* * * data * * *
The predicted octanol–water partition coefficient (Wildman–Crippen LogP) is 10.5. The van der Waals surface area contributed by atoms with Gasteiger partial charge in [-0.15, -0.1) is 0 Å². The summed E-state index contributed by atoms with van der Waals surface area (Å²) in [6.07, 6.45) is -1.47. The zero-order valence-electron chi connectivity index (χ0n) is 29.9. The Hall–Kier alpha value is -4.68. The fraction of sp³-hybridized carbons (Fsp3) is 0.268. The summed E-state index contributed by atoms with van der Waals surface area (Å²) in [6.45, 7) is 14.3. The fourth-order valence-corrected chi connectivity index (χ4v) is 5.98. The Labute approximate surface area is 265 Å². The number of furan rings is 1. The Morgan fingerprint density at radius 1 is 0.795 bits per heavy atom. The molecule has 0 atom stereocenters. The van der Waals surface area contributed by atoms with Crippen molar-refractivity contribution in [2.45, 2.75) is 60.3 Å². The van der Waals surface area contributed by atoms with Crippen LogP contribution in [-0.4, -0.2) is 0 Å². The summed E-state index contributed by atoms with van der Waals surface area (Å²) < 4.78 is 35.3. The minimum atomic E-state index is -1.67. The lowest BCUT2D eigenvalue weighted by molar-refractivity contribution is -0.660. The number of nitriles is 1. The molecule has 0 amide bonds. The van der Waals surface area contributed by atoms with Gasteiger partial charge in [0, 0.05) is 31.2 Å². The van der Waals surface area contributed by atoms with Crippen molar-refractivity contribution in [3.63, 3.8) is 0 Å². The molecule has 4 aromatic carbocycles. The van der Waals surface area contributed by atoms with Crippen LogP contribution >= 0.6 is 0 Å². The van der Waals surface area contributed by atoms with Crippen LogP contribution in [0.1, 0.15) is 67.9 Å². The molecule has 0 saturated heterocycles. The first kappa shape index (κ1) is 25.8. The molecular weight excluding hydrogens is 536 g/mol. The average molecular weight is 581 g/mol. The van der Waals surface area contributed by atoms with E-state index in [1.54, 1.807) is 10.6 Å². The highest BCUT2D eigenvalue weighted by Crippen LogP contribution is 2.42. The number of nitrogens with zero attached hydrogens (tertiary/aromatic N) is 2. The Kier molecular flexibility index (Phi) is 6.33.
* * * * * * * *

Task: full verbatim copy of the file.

The predicted octanol–water partition coefficient (Wildman–Crippen LogP) is 10.5. The van der Waals surface area contributed by atoms with Gasteiger partial charge in [-0.15, -0.1) is 0 Å². The summed E-state index contributed by atoms with van der Waals surface area (Å²) in [6.07, 6.45) is -1.47. The zero-order valence-electron chi connectivity index (χ0n) is 29.9. The Hall–Kier alpha value is -4.68. The fraction of sp³-hybridized carbons (Fsp3) is 0.268. The summed E-state index contributed by atoms with van der Waals surface area (Å²) in [6.45, 7) is 14.3. The fourth-order valence-corrected chi connectivity index (χ4v) is 5.98. The Labute approximate surface area is 265 Å². The number of furan rings is 1. The Morgan fingerprint density at radius 1 is 0.795 bits per heavy atom. The molecule has 0 atom stereocenters. The van der Waals surface area contributed by atoms with Crippen molar-refractivity contribution in [2.45, 2.75) is 60.3 Å². The van der Waals surface area contributed by atoms with Crippen LogP contribution in [-0.4, -0.2) is 0 Å². The summed E-state index contributed by atoms with van der Waals surface area (Å²) < 4.78 is 35.3. The minimum atomic E-state index is -1.67. The lowest BCUT2D eigenvalue weighted by molar-refractivity contribution is -0.660. The number of nitriles is 1. The molecule has 0 amide bonds. The van der Waals surface area contributed by atoms with Gasteiger partial charge in [0, 0.05) is 31.2 Å². The van der Waals surface area contributed by atoms with Crippen molar-refractivity contribution in [3.63, 3.8) is 0 Å². The molecule has 4 aromatic carbocycles. The van der Waals surface area contributed by atoms with Crippen LogP contribution >= 0.6 is 0 Å². The van der Waals surface area contributed by atoms with Crippen LogP contribution in [0.1, 0.15) is 67.9 Å². The molecule has 0 saturated heterocycles. The first kappa shape index (κ1) is 25.8. The molecular weight excluding hydrogens is 536 g/mol. The average molecular weight is 581 g/mol. The van der Waals surface area contributed by atoms with E-state index in [1.54, 1.807) is 10.6 Å². The highest BCUT2D eigenvalue weighted by Crippen LogP contribution is 2.42. The number of nitrogens with zero attached hydrogens (tertiary/aromatic N) is 2. The Kier molecular flexibility index (Phi) is 6.33.